How I Manage Multiple Projects At Once (As a Game Developer)

How I Manage Multiple Projects At Once (As a Game Developer)

Hello world!

In this blog post, I want to talk about whether or not its a good idea to be juggling around multiple projects and how I'm managing to do so while preventing burnout.

As a solo game developer, I often find myself wearing multiple hats and handling different aspects of a single project.

Recently though, I've found myself needing to bounce around different projects as I work on updates of my currently released games.

With that said, I just want to really emphasize that I'm just speaking off of my experiences juggling multiple projects.

Use the information to shape your own opinions on whether starting a side project is right for you.

Shiny Object Syndrome

Photo by 12photostory / Unsplash

So, I think the first thing is to ask yourself: Are you someone who likes to start projects, but never finish them?

If that rings a bell, chances are that you've got the case of shiny object syndrome, leading you to procrastinate by being a serial starter as a way to evade tasks.

I think it's important to break this loop first before even considering diving into multiple projects, at least if you're wanting to be more serious with your craft. Think about it and manifest your craft to life. After finishing one project, it just hits you and you start to really believe in yourself.

Set Clear Goals

tvOS layouts, black and white doodles.
Photo by Hal Gatewood / Unsplash

Aside from my stubbornness, a practical tip that has worked wonders for me in completing projects is setting clear goals.

I draw out roughly what the finish product will look, map out all the mechanics, and basically go over all the little intricacies involved into creating a game.

This keeps me focused, because although I'm pretty good at ignoring shiny objects and staying the course for a project, my mind is also quite great at coming up with new features I could add to a game I'm working on.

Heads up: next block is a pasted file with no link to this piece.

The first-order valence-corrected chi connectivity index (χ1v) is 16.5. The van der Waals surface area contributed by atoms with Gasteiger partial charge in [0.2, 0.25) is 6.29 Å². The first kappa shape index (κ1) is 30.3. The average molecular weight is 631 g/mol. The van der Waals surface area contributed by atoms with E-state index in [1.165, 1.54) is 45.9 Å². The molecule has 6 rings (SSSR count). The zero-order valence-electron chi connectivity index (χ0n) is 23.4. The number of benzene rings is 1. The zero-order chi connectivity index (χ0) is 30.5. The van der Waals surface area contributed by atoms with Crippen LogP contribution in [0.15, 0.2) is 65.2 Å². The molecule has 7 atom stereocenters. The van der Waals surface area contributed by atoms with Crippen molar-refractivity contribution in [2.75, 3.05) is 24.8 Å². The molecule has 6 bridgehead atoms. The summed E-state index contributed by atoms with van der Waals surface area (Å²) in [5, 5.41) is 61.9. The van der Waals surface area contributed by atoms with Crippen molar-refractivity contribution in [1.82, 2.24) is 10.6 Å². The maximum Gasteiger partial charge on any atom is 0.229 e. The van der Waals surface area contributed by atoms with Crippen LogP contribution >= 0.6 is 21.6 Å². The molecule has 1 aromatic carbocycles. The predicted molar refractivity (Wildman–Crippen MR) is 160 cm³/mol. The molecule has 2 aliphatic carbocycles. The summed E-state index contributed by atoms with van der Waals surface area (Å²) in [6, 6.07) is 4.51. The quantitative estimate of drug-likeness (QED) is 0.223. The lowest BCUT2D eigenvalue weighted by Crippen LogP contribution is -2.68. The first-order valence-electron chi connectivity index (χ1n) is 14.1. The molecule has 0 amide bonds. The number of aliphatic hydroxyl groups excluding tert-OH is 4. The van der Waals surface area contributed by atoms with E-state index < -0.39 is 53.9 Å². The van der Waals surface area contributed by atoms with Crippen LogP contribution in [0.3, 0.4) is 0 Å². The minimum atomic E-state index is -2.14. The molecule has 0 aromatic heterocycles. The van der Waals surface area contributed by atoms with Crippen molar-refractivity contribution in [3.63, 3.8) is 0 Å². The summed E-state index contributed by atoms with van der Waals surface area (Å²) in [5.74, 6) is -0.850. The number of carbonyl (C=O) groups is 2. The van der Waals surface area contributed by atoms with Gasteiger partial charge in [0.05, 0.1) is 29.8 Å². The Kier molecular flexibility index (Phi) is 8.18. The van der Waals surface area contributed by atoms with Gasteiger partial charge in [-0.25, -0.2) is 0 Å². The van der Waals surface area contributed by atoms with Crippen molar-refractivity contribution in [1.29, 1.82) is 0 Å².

Like anything there is a balance to this, but if I didn't have clear goals, I could easily get carried away and continually push my goals further away. This is called feature creep in the world of my craft and it's in the same playing field as the shiny object syndrome.

Point in case, set clear goals and free any other ideas outside of the goal from your mental space by writing it down somewhere separate to use for the future so that you can actually finish your project.

Preventing Burn Out

man with a box over his head
Photo by Ante Hamersmit / Unsplash

What helps me prevent burn out is by bouncing around the different types of work that exists in a project.

With my craft for example, when I feel a bit worn out from programming, I can switch gears and dive into the more creative side by making game objects, working on the marketing aspects, etc.

It's a method I use in order to keep myself engaged and ensure that I continually progress in my projects.

Balance different types of work

Stacked, Balanced, Perfection.
Instagram @sturgeon_imagery
Photo by Colton Sturgeon / Unsplash

When it comes to handling multiple projects, my hack is pretty much doing more of the same thing.

The only difference is that the bouncing between different types of work happens across various projects.

So, when I set goals for my projects, I really try to identify those different types of work and tackle something I feel like doing at the moment.


Juggling multiple projects for me requires embracing different types of work to keep things interesting.

That's why I make a point of setting clear goals to identify all the different categories of work that are involved in each project before I fully commit to them.

By doing this, I give myself the clarity to find possibilities to alternate between various types of work across projects smoothly and avoid getting overwhelmed or bored.

With all that said, I would not even consider bouncing around multiple projects unless I know I am capable of completing one BY finishing one first in the way I define the finish line to be.

Again, these are just my thoughts and what works for me! Take what makes sense for you and even consider giving the ideas a try!

Thank you for reading.

June Contributors

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